A diagnosis of ganglion cyst is usually made on clinical examination based on location of the growth and pertinent history.  An x-ray may be taken to rule out a bone spur as the aggravating factor behind the formation of the cyst.  If there is any question as to the extent of the growth, an MRI may be ordered for a more detailed evaluation.

Treatment 

Proper treatment is based on pain, size, location and aggravating factors. Once a mass is diagnosed as a ganglion cyst it may be left alone, untreated, if it is not painful or causing problems with shoes. Occasionally these growths will spontaneously disappear.  Cysts can be drained by needle aspiration followed by a cortisone injection in an effort to prevent the cyst from filling again.  Once drained, a compression dressing is worn over the site for a period of time in an attempt to reduce recurrence.  Over half of the cysts will refill with this form of treatment, but the upside is that the procedure can be repeated again if needed.  If the growth is a source of pain or irritation and drawing fluid out (aspiration) has failed, then surgical excision may be necessary. Although surgical excision reduces the chance for recurrence ganglions will sometimes come back.  Surgical excision is an outpatient procedure.   Crutches and non-weight bearing are not usually needed.   A surgical shoe is usually worn for 2 to 3 weeks during the time that the incision is healing.  There really is no preventative care for ganglion cysts due to their spontaneous nature.

It is important to be evaluated by a foot and ankle specialist to ensure proper diagnosis.

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Fungus Infection Treatment in Anchorage, AK

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Fungal infection of the foot, or Tinea pedis (athletes foot), is a superficial infection caused by a dermatophyte. Dermatophytes are fungi that thrive in a nonviable tissue of the skin, nails, or hair. Trichophyton and Epidermophyton are the principle genera causing infection. Dermatophytosis can involve the entire plantar foot with extensive scaling, hyperkeratosis or even bulla formation. Infection between the toes (Tinea pedis interdigitalis) is quite common. When involvement of the nails occurs (onychomycosis) they take on a very thick, discolored (yellow/brown) appearance. Diagnosis is usually clinical, but a fungal culture or potassium hydroxide mount (KOH) of skin or nail scrapings can help diagnose unclear presentations by showing the presence of a fungal organism within the sample.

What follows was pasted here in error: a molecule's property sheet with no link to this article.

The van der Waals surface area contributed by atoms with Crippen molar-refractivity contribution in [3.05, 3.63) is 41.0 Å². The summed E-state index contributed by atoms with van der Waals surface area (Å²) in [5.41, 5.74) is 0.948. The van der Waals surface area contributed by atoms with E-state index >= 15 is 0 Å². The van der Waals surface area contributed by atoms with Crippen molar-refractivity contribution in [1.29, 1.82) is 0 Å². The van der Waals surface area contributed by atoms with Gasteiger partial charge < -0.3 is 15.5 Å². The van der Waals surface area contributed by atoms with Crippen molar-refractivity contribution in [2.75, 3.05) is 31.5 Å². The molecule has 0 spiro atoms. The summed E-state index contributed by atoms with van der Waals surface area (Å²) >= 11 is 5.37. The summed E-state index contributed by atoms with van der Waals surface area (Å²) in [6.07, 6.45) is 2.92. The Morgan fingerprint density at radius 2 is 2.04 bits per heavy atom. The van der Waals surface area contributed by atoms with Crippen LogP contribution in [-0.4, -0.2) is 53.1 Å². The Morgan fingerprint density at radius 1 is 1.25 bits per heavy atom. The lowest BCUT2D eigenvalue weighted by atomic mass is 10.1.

Tinea pedis can usually be resolved after several weeks of treatment with topical medications. Oral antifungals (i.e., Lamisil, Griseofulvin,) can be used for extensive infection or poor topical response. Onychomycosis is more difficult to eradicate. Topical therapy results are poor, and recurrence is common after completion of successful oral treatment. Temporary nail avulsion or permanent nail removal (matrixectomy) may be indicated for several deformed, painful onychomycotic nails.

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Bunion (Hallux Valgus) Treatment in Anchorage, AK

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Hallux valgus (bunion deformity) is a misalignment of the first metatarsophalangeal joint (MTPJ) that causes the big toe (hallux) to deviate towards the second toe. The deviation can be so great that the big toe under-rides the second toe. A large bump appears clinically on the medial aspect of the first MTPJ. Pain can be experienced at the bump or in the joint (MTPJ) causing a poor quality and limitations of motion. The simple act of wearing shoes can be excruciation but does not actually cause the deformity, it only exacerbates it. Hallux valgus can be a progressive deformity causing limitation of big toe motion, degeneration of the big toe joint, and pain during ambulation.